“Modern War in an Ancient Land”

The war in Afghanistan has been of interest to me for a long time for a couple of reasons. First, my late best friend’s son served as a platoon leader and the executive officer of Viper Company, 1-26 INF, 3 BCT, 1st Infantry Division when they were in the Korengal Valley. Second, a friend from graduate school, Dr. Larry Goodson, wrote one of the only books examining Afghanistan from the time of the Soviet invasion until just prior to our intervention. That book, Afghanistan’s Endless War: State Failure, Regional Politics, and the Rise of the Taliban, is still available on Amazon (commission earned).

The U.S. Army Center of Military History has now released a two-volume set on the war in Afghanistan entitled, Modern War in an Ancient Land: The United States Army in Afghanistan 2001–2014.

These volumes were prepared by the Chief of Staff of the Army’s Operation Enduring Freedom Study Group led by Col. Edmund Degen (USA-Ret). The Study Group was formed by the late Gen. Raymond Odierno when he was Chief of Staff to research and write an operational history of the U.S. Army’s involvement in Afghanistan from October 2001 until December 2014. I would imagine a third volume covering the years from 2015 until our disastrous withdrawal earlier this year will eventually be forthcoming.

The narrative is focused at the operational level of war and will discuss policy and strategy only as needed to illuminate the operational story. At the same time, it will delve into the tactical realm only when such insights amplify the implications of the operational decisions or occurrences.

Copies of both volumes are available for download free of charge. If you want print copies, they can be ordered from the Government Printing Office. That order number is GPO S/N: 008-029-00656-1.

To download:

Volume One

Volume Two

Needed For Uber In Kabul?

I stumbled across this auction of a 1959 Saladin 6×6 armored car. It supposedly has a 76mm main gun but I’m thinking it is probably demilitarized. With a current high bid of only $1,500, you probably could afford to have it restored and to buy ammo for it. I somehow doubt that Lucky Gunner has ammo for it but you never know. They both are in Knoxville.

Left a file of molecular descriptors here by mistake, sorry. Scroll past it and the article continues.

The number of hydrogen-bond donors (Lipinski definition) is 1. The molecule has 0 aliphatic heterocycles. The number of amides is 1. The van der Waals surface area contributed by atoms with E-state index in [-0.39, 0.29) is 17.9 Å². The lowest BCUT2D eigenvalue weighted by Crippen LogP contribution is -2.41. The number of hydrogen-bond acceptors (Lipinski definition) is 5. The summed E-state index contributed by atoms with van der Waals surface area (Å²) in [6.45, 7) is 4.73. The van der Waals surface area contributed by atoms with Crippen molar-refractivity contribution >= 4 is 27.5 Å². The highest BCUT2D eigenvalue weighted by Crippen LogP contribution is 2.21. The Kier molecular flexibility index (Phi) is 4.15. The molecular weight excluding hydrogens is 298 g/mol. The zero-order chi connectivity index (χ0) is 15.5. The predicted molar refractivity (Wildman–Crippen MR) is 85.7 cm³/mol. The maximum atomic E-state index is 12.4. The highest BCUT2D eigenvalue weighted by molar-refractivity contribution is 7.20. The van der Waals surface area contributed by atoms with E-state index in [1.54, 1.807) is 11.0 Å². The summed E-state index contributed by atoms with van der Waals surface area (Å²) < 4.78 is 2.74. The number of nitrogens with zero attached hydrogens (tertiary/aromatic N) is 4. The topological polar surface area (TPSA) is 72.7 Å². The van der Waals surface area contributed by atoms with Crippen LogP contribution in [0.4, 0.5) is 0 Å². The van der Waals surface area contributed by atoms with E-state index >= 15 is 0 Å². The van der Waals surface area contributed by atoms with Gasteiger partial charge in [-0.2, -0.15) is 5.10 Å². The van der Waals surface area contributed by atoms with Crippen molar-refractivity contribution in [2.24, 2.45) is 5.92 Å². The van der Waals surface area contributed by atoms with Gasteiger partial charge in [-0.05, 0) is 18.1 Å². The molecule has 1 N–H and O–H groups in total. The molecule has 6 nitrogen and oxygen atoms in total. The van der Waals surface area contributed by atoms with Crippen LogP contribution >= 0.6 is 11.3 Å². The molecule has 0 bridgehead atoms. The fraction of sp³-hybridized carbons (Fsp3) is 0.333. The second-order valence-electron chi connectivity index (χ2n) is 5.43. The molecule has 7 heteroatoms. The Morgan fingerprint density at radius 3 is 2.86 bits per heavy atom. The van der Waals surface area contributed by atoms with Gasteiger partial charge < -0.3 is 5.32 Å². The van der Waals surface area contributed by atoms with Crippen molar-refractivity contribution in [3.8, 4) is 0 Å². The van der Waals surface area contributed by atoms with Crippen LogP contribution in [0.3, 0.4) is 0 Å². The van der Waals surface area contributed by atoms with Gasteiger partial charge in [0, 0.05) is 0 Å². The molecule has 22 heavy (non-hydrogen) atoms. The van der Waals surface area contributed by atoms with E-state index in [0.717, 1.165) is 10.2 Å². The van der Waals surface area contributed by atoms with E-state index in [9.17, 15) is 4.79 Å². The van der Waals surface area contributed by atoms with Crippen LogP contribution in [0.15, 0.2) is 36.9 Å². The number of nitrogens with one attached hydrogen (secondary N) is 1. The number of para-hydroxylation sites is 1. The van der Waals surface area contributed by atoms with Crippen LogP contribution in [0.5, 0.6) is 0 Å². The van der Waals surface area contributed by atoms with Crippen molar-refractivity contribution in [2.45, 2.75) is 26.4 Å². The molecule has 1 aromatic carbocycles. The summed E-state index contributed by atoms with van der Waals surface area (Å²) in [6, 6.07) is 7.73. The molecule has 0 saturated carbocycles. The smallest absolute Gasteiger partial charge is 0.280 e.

From what I’ve read about the Saladin, it held a crew of three. Therefore, if you want to provide safe Uber service to the airport in Kabul for American couples, it would be just the thing. It might not be comfy but it would be safe.

How could the Taliban object? It is named after that great Muslim warrior Saladin!

Taliban – You Don’t Need Weapons For Personal Protection

As the Taliban consolidate their power in Kabul, Afghanistan, they have started going door to door collecting weapons from private citizens.

From Reuters:

Taliban fighters in the Afghan capital, Kabul, started collecting weapons from civilians on Monday because people no longer need them for personal protection, a Taliban official said.

“We understand people kept weapons for personal safety. They can now feel safe. We are not here to harm innocent civilians,” the official told Reuters.

The Taliban also believe in a strict interpretation of Muslim law including women should not leave their homes unless accompanied by a male relative and to be fully covered in a burqa. There are numerous stories of how they have killed or beaten innocent women as they moved back to power.

This leads me to ponder on the the conundrum facing American gun prohibitionists like Everytown, Moms Demand Action, Giffords, and the Brady Campaign. On the one hand you have a group that brutally subjugates women like it was the 7th Century. On the other hand, they want to ban the private possession of firearms saying, in essence, the state will protect you.